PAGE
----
Extraordinary things happen on a train ride. It might be about meeting other travellers, like when Jesse met Céline on a road trip in Europe. It was in a train going through Vienna, where they started their bittersweet, thought-provoking celebration of love. Jesse and Céline were the most lovable and beautifully filmed couple, but they were fiction. Life is better than any movie script, so I am happy to hear your train (love) story. When it’s not about a chilling romance, it might be about a million dollar idea. Walt Disney claimed that Mickey Mouse popped out in his head on a train ride from Manhattan to Hollywood, it was that inspirational. I wish I was on that train with him too. Poets (and most travellers) say: My heart is warm with friends I make, And better friends I’ll not be knowing; Yet there isn’t a train I wouldn’t take, No matter where it’s going. I absolutely agree with all of them.
Yangon Circular Train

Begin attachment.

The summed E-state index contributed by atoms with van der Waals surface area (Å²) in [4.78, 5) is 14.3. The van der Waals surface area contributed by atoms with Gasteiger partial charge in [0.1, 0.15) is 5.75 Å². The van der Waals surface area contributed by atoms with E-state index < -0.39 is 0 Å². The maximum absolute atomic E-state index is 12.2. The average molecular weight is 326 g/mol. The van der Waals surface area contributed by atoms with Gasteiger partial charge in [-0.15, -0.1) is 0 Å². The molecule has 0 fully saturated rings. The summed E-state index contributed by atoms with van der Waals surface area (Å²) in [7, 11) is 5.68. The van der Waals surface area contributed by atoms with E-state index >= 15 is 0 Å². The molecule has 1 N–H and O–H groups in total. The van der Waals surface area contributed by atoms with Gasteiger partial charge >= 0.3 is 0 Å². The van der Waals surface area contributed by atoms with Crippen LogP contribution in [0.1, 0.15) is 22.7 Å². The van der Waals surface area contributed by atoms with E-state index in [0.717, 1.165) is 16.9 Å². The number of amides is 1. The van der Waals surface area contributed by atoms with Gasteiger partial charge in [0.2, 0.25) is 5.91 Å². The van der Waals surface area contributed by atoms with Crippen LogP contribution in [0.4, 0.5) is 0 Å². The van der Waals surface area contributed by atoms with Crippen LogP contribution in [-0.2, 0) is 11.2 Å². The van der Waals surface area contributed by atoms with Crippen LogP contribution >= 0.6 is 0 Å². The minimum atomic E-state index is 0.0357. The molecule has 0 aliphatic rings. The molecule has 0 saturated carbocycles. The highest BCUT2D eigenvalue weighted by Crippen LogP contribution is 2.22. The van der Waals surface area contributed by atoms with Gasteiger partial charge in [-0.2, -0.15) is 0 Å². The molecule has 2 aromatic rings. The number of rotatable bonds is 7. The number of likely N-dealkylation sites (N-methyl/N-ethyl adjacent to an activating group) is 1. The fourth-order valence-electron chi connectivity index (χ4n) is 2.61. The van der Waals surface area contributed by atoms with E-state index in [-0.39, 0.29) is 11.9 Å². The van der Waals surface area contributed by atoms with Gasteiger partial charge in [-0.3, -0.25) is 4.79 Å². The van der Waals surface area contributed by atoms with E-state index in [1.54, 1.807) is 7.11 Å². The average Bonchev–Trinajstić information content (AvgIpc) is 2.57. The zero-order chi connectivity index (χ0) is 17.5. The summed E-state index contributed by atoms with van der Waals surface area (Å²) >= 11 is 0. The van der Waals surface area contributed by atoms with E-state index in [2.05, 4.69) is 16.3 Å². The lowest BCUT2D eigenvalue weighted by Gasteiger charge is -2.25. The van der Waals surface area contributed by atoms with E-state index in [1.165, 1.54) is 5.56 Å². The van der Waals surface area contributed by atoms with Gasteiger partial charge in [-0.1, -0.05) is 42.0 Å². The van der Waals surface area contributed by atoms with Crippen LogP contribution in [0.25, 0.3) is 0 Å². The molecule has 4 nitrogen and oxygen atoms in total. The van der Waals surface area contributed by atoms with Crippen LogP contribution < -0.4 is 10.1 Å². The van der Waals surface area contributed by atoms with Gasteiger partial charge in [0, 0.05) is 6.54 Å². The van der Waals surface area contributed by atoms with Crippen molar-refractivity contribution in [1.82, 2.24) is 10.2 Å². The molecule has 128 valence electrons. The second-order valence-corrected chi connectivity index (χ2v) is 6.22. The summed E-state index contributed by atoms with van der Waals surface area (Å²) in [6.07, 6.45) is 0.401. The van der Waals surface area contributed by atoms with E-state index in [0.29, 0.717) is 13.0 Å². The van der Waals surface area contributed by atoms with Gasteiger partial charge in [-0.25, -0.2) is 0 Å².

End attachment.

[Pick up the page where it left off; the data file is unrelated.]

When it comes to Burma, there is no better way to get a good story, than taking a Yangon Circular Train. You can’t predict or plan what kind of story you gonna get, but no doubts, it’s gonna be a memorable one. Take time and plug into the local culture, so rich in colours. fragrances and flavours. For about 25 cents (yes, it’s that cheap) you receive over 3 hours of ride through 39 unique stations. For most travellers Yangon Central Station is a starting point, which is an interesting place itself. It’s a good moment to interact with locals: be blessed by the monk, understand the *ordinary class* and admire how locals travel in style. Once you get a good picture of the station and board the train, you will quickly realise, it’s not actually just one journey that you’re about to take. Look carefully both: in and out. What you’re about to experience inside the train is as interesting as the landscape you’ll see outside the train. It’s like visiting a theatre with two parallel stages, where actors compete with each other to draw the attention of the audience. Both performances are great in attracting the crowd and so worth watching, making the visitor’s choice very tough.